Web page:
If you still want to use TN Promise to attend college in the fall you must go to the website and put in your community service work info. The community service deadline is August 1, 2016 (students have until 11:59 pm CST August 1st). Students must complete and SUBMIT their hours at Keep in mind, failure to miss the deadline even by one minute will result in loss of eligibility.

Students can find opportunities to complete community service or job shadowing at TN State Parks will also be hosting a community service day on July 23rd for students who need to meet this requirement.

If you have any questions or need help please contact us at 615-230-3688.

Adults Considering Vol State Can Get One-On-One Help

College can seem complex and even scary for adult students. People who are considering college or who may have college credits and want to finish their degree, are invited to Volunteer State Community College Reconnect Information Sessions. The Reconnect events will feature one-on-one advising. Participants will have the opportunity to ask questions and get answers in an informal and relaxed setting.

“We want to take the mystery out of attending college and walk people through what they need to do, step-by-step,” said Ken Hanson, director of Adult Learners and Veterans Affairs. “We invite the entire family to come along. We’ll have refreshments available.”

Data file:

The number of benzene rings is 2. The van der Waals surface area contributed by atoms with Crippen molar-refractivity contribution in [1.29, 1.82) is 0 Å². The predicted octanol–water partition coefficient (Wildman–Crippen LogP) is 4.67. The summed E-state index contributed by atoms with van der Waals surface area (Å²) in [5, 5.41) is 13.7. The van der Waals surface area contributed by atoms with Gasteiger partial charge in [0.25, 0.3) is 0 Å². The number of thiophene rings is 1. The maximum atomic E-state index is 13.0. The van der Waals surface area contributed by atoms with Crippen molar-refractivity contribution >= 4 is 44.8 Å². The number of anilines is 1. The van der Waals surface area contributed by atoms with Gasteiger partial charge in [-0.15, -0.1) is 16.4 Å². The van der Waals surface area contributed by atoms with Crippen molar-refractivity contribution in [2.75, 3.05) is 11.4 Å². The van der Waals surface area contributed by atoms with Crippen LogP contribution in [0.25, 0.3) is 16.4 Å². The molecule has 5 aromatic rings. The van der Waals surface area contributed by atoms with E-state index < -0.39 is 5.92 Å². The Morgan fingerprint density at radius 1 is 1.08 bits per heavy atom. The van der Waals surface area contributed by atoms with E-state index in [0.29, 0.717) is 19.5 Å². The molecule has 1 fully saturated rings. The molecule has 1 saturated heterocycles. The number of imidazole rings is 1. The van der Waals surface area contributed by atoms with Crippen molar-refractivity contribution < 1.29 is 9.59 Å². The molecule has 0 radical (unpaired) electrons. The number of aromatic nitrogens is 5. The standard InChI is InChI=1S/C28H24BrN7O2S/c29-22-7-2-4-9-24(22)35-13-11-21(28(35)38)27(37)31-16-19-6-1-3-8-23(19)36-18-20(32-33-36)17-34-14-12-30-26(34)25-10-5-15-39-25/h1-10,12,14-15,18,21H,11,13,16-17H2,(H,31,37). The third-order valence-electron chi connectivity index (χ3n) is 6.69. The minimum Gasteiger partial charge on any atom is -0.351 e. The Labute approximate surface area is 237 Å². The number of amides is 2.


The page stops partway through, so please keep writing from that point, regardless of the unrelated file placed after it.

Vol State Reconnect is part of a statewide effort to get more adult students into college. There are two events for adults considering college on the Gallatin campus, July 28 and August 2 in the Wood campus Center. Both events will be held from 3 p.m. to 7 p.m. People are encouraged to email for more details and to let the college know they are coming. Participants can also call 615-230-3447. Walk-ups the day of the event will be fine. Vol State has web pages specifically for adult students, including a blog with a unique perspective on what it’s like to be an adult student, at

Monday, July 18, 2016

Pokemon Mania at Vol State

Pokemon GO has swept the nation practically overnight. The new cell phone app is already being held responsible for two men falling off of a cliff in California, breaking up a relationship (though I’m sure there’s more to come), and a trespassing teen coming face to face with a dead body. Vol State student players insist that it’s a good thing, however – as long as you watch where you’re going.